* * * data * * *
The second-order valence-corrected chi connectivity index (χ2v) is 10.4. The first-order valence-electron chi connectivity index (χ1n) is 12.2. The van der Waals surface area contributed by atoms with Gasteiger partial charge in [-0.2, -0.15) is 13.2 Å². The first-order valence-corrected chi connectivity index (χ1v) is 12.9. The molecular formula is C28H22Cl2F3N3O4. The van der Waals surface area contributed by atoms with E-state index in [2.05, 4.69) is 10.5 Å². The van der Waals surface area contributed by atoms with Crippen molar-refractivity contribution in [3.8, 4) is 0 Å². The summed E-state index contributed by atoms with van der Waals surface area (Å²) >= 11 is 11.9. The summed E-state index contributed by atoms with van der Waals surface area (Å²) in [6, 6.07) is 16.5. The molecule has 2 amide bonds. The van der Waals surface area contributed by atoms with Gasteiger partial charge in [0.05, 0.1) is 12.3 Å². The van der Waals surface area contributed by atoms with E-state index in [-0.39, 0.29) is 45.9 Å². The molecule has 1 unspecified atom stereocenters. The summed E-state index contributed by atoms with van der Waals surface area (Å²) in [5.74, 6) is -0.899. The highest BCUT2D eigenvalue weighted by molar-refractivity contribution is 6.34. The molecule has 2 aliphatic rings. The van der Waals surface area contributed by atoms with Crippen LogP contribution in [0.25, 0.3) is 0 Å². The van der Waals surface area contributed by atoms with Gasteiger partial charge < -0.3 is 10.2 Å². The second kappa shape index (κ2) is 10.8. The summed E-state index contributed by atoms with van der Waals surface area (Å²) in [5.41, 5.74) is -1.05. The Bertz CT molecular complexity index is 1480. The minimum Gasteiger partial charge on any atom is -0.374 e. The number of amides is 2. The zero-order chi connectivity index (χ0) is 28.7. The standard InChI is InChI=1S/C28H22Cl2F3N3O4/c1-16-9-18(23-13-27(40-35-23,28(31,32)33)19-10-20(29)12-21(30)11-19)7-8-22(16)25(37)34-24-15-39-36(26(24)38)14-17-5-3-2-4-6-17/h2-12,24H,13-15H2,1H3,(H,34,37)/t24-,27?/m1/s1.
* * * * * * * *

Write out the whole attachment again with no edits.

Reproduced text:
The second-order valence-corrected chi connectivity index (χ2v) is 10.4. The first-order valence-electron chi connectivity index (χ1n) is 12.2. The van der Waals surface area contributed by atoms with Gasteiger partial charge in [-0.2, -0.15) is 13.2 Å². The first-order valence-corrected chi connectivity index (χ1v) is 12.9. The molecular formula is C28H22Cl2F3N3O4. The van der Waals surface area contributed by atoms with E-state index in [2.05, 4.69) is 10.5 Å². The van der Waals surface area contributed by atoms with Crippen molar-refractivity contribution in [3.8, 4) is 0 Å². The summed E-state index contributed by atoms with van der Waals surface area (Å²) >= 11 is 11.9. The summed E-state index contributed by atoms with van der Waals surface area (Å²) in [6, 6.07) is 16.5. The molecule has 2 amide bonds. The van der Waals surface area contributed by atoms with Gasteiger partial charge in [0.05, 0.1) is 12.3 Å². The van der Waals surface area contributed by atoms with E-state index in [-0.39, 0.29) is 45.9 Å². The molecule has 1 unspecified atom stereocenters. The summed E-state index contributed by atoms with van der Waals surface area (Å²) in [5.74, 6) is -0.899. The highest BCUT2D eigenvalue weighted by molar-refractivity contribution is 6.34. The molecule has 2 aliphatic rings. The van der Waals surface area contributed by atoms with Crippen LogP contribution in [0.25, 0.3) is 0 Å². The van der Waals surface area contributed by atoms with Gasteiger partial charge < -0.3 is 10.2 Å². The second kappa shape index (κ2) is 10.8. The summed E-state index contributed by atoms with van der Waals surface area (Å²) in [5.41, 5.74) is -1.05. The Bertz CT molecular complexity index is 1480. The minimum Gasteiger partial charge on any atom is -0.374 e. The number of amides is 2. The zero-order chi connectivity index (χ0) is 28.7. The standard InChI is InChI=1S/C28H22Cl2F3N3O4/c1-16-9-18(23-13-27(40-35-23,28(31,32)33)19-10-20(29)12-21(30)11-19)7-8-22(16)25(37)34-24-15-39-36(26(24)38)14-17-5-3-2-4-6-17/h2-12,24H,13-15H2,1H3,(H,34,37)/t24-,27?/m1/s1.